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Nov 2010

5 Questions with Eric Weinberg

The cofounder and chief commercial officer of LenSx Lasers, Inc., shares some secrets to his success in the ophthalmic industry.

How did you come to pursue a career in the ophthalmic industry?
My father was a machinist who specialized in instrument manufacturing. In the early 1960s, he was introduced to José I. Barraquer, MD, of Bogotá, Columbia, who was looking for someone to manufacture his new surgical device—the microkeratome. Their relationship spanned more than 3 decades and evolved into a terrific friendship. In the summer of 1979, I moved to Bogotá to learn about keratomileusis—Dr. Barraquer’s revolutionary refractive surgical technique. I was quickly enamored of his brilliance, humility, and willingness to teach everyone. His passion for quality has never left me. There was a constant parade of influential ophthalmologists there visiting him to learn. In the end, they needed technology, and the business opportunity became obvious. After returning from Bogotá, I joined my father at Steinway Instrument Co., where we developed and commercialized the Barraquer Microkeratome and Cryolathe globally. I was hooked on ophthalmology and never considered any other field.

You have been instrumental in the prosperity of IntraLase Corporation and LenSx Lasers, Inc.What is the secret to your success?
There are many ingredients to business success, including a really important one—luck. Over the course of my 30-year career, I have been fortunate to be surrounded by the highest-quality surgeons leading our clinical developments (such as Dr. Barraquer; Lee T. Nordan, MD; Luis Antonio Ruiz, MD; and Stephen G. Slade, MD), technologists, business mentors, investors, and, of course, my colleagues who are always best in class. What the success stories of IntraLase and LenSx (Aliso Viejo, CA) have in common are great people, products, passion, and process. Specifically, success was driven here by a process called the High Performance Management System (HPMS), which was mentored to me by Robert Palmisano and Bernie Haffey. Simply stated, HPMS is a data-driven business process that leverages the voices of the customer, employee, and shareholder to identify and prioritize the most vital tasks the company should work on and tools to execute these tasks exceptionally well. The outcome is that customers enthusiastically use and recommend your products; employees are motivated to develop, manufacture, and deliver your products; and shareholders are rewarded with strong business performance. HPMS sounds simple, and it can be with lots of hard work. Success, however, takes luck and humility, too.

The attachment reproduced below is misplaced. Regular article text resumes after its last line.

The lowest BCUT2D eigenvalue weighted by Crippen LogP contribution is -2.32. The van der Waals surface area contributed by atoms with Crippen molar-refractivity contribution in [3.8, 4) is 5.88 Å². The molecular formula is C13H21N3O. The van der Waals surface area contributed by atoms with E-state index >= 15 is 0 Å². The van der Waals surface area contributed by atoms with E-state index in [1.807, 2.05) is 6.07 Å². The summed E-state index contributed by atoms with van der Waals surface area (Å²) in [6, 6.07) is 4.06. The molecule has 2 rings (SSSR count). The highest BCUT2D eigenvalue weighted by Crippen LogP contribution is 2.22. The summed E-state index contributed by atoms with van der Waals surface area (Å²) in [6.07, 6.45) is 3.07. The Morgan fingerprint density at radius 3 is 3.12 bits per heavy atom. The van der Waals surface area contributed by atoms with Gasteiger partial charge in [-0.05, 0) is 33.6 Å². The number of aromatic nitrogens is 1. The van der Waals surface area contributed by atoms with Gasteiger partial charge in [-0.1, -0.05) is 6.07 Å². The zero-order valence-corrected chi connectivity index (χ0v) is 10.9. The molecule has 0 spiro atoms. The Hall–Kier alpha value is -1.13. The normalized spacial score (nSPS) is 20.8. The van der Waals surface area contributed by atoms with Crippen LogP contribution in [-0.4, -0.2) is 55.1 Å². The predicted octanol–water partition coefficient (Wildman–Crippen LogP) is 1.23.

What is your most memorable experience in this industry?
Overall, leading the development of new surgical markets like lamellar surgery in the ‘80s, which led to LASIK in the ‘90s, IntraLase all-laser LASIK in the ‘00s, and laser refractive cataract surgery today, are all memorable experiences. However, IntraLase was the biggest challenge in many ways. In 2000, femtosecond technology was completely raw and the science unproven. The LASIK market was flat. Procedural pricing was falling. Industry and surgeons were not that interested in IntraLase’s success. Fast-forwarding to 2010 with lasercreated flaps as the dominant method of flap creation globally is definitely a memorable experience. As important are the fantastic long-term friendships developed along the way.

What would you change about the ophthalmic industry if you could?
Make bigger pies, not bigger slices. Competition pushes us all to get better. However, I see companies focusing far too much on individual product battles with negative marketing campaigns and not enough on building healthy markets in which to compete. These surgical markets are huge with tremendous opportunity for growth, which will only help everyone do better.

In what ways will the ophthalmic industry evolve in the near future?
The current state of health care is driving more focus on patient-pay opportunities. This trend is positively affecting long-term investments in new technologies. The pipelines are rich. We have healthy corporate players that are more motivated than ever to drive innovation and new opportunities into the marketplace. The future of ophthalmology seems brighter than ever.

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